- This issue is dealt with by relaxing the assumption that the error terms of two observations belonging to the same municipality are not correlated.
- Adjusting the variance-covariance matrix to account for this cluster structure is enough to recover unbiased inference.
- A binary logit model shows a significant effect of local proportions of immigrants for both natives and immigrants (see Table 2).
- Undeclared without children Models 1 and 2 introduce only geographic heterogeneity, yet their data lend themselves to the additional control for individual heterogeneity.
Differences across Groups?
- Table 4’s first panel reports interaction effects for the share of immigrants and the share of co-ethnics with individual occupation (managers, blue collar, and other); interactions with age are displayed in the second panel (younger than 55 years and older than 55).
- Each interaction effect is incorporated successively into Model 1 (Table 3).
- They also suggest that the effect of ethnic preferences on the decision to move is activated only when family or labor-related constraints are reduced.
- The authors test for different effects across immigrant groups and they consistently find a nonsignificant white flight and a sizeable ethnic clustering effect in all regressions.
Geographic Definition of Residential Mobility
- In the analyses presented earlier, the effect of municipalities’ ethnic composition is measured only for individual moves between municipalities.
- The second column uses a tobit model in which the first equation models the propensity to move out of the municipality, and the second equation models the distance between the origin and destination municipalities for the individual who moved.
- It remains possible, however, that some native flight dynamics are at play at a smaller contextual scale, namely for moves within communes.
- On the other hand, all models in Table 5 show that the ethnic clustering effect is very robust to changes in the definition of mobility.
- This suggests that immigrants’ within-commune moves tend to be frequent in communes where the share of their coethnics is large, most likely because immigrants relocate even closer to their co-ethnics.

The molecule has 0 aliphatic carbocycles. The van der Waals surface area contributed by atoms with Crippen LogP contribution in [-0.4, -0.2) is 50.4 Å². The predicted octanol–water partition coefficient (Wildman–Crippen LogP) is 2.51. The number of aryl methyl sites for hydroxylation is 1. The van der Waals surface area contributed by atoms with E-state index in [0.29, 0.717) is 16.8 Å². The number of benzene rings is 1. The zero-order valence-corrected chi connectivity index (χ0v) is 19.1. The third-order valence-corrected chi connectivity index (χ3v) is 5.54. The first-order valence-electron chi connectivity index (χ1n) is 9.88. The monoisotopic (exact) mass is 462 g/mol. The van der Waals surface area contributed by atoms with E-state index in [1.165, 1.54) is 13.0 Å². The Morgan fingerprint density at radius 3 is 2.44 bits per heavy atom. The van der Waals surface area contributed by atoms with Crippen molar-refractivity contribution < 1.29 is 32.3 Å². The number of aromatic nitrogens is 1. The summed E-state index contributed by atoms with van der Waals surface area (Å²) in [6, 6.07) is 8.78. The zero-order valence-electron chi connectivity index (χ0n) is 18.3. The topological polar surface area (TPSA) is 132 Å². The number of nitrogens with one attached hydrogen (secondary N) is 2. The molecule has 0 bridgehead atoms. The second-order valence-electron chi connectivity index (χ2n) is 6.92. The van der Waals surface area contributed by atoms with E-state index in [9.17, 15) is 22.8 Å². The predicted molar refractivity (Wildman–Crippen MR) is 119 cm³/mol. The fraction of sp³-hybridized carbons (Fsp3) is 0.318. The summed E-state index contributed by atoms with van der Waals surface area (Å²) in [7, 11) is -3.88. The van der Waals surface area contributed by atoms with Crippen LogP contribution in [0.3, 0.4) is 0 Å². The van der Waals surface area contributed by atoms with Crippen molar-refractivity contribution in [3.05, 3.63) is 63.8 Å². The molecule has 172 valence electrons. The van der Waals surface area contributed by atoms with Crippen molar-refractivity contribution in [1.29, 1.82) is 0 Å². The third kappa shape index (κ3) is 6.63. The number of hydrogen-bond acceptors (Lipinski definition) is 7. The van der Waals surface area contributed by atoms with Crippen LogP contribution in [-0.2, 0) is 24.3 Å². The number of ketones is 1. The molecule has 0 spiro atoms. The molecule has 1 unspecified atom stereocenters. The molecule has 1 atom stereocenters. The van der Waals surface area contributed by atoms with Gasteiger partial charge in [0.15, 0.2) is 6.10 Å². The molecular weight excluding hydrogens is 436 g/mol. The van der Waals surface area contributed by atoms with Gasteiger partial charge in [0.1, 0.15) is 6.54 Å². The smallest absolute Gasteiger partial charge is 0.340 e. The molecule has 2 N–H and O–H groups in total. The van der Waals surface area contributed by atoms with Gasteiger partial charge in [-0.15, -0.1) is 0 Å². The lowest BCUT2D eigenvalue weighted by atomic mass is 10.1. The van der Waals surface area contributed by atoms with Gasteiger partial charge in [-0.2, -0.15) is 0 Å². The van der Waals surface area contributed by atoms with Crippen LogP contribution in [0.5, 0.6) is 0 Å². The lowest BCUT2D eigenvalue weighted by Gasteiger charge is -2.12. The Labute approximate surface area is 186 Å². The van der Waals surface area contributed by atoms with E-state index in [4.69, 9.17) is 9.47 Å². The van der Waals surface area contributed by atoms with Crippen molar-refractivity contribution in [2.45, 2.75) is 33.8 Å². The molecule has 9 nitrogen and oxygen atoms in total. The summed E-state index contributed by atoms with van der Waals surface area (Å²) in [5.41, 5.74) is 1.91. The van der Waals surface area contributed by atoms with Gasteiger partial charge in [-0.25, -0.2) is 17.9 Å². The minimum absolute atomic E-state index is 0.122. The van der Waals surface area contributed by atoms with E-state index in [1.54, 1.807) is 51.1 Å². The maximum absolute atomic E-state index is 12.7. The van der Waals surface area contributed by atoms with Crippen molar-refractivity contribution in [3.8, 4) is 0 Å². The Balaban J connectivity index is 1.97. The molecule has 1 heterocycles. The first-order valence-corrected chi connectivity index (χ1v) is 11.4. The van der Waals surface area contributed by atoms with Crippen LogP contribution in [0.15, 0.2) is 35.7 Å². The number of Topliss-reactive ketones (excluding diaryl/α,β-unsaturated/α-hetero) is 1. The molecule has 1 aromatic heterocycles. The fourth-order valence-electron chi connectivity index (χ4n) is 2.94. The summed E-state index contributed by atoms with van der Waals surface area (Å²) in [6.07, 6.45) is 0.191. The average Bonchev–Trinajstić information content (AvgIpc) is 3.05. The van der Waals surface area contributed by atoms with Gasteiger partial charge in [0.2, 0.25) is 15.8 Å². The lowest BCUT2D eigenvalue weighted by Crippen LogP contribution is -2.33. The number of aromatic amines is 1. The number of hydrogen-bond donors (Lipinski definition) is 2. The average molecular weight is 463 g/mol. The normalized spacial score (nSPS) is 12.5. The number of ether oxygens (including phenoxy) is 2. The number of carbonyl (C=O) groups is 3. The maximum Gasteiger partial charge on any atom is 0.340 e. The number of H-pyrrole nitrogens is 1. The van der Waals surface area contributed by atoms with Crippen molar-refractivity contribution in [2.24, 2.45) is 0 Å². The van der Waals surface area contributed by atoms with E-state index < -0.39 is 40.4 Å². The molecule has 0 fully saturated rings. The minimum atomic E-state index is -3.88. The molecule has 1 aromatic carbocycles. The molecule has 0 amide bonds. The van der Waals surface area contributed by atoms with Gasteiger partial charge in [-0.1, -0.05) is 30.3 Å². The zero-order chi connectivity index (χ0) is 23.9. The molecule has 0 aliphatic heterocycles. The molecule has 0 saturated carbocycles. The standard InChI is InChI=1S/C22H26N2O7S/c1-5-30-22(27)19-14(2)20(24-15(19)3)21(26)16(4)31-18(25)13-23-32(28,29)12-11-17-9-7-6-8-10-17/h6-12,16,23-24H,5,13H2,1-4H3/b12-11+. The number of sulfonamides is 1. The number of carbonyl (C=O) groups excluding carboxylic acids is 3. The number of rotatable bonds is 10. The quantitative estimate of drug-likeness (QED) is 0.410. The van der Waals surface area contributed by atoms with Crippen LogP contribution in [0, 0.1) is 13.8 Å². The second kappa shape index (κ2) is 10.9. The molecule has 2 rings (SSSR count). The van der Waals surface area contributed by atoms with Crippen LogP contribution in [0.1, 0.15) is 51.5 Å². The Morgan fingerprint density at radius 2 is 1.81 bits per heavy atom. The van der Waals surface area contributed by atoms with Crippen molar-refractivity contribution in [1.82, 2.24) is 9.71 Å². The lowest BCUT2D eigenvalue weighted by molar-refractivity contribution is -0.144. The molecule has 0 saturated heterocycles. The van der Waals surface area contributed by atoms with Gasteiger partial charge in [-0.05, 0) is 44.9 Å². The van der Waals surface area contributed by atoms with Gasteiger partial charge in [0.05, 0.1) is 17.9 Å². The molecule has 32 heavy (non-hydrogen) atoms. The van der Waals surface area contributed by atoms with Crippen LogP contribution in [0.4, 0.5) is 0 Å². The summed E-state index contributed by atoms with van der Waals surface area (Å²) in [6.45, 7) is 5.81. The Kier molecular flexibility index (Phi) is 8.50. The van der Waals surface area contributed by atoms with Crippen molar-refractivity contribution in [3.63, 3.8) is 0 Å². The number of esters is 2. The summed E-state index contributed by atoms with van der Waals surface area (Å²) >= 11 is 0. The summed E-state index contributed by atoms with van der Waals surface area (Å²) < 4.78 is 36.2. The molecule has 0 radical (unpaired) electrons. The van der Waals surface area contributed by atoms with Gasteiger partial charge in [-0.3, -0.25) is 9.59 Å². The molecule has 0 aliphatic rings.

Ethnic Avoidance in Relocation Decisions
- The white flight paradigm supposes that a neighborhood’s ethnic composition acts like a push factor for the white population’s mobility.
- In that case, the authors should observe a very small or even nonsignificant ethnic composition effect on the probability of fleeing, whereas the same effect would be determinant upon relocating.
- To test for a potential relocating effect, the authors ran an aggregate model11 that counts, for each commune, the number of natives and the number of immigrants entering the commune in 1990 and 1999.
- Nonetheless, these findings suffer from their aggregated nature and do not lend themselves to interpretation in terms of individual choice.
DISCuSSIoN AND CoNCLuSIoNS
- This article is one of the first to measure effects of local ethnic composition on native and immigrant geographic mobility in France.
- Anti-immigrant sentiments experienced a steady rise during the period covered by their data.
- These results put into perspective attempts to empirically detect white flight in quantitative data on individuals’ place of residence.
- Glikman and Semyonov’s (2012) comparative study shows, for example, that although preferences for ethnic neighbors explain a considerable share of Asians’ concentration in European cities, perceived discrimination is a more influential factor underlying Muslim and African immigrants’ segregation.
- Segregation of nonEuropean immigrants in public housing has increased to such an extent that only in such neighborhoods can one find substantially more immigrants than natives (Barou 2002).
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Cites background from "Local Ethnic Composition and Native..."
...The outward migration of the U.S. middle class is justifiably termed “white flight” because it departs minority-laden urban cores to settle in white havens (Rathelot and Safi 2014)....
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Q1. What are the contributions in "Local ethnic composition and natives’ and immigrants’ geographic mobility in france, 1982–1999" ?
This article provides empirical results on patterns of native and immigrant geographic mobility in France.
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Geographic categorization issues may also be at stake: because this study relies on data at the municipality level, the authors can not dismiss the possibility that some native flight dynamics might be at play at a smaller contextual scale. Their analyses suggest otherwise, however, given that their findings are not sensitive to the definition of residential mobility. Some qualitative studies suggest that subsidized housing agencies practiced ethnoracial profiling of tenants, which may partly explain the increasing pattern of ethnic segregation within public housing ( Tissot 2005 ). Middleclass natives may be able to reject the first housing offer ( partly motivated by a location ’ s ethnic composition ), but immigrant families are more likely to be desperately in need of a place to live, and thus inclined to take the first offer even if it is in the least desirable neighborhood.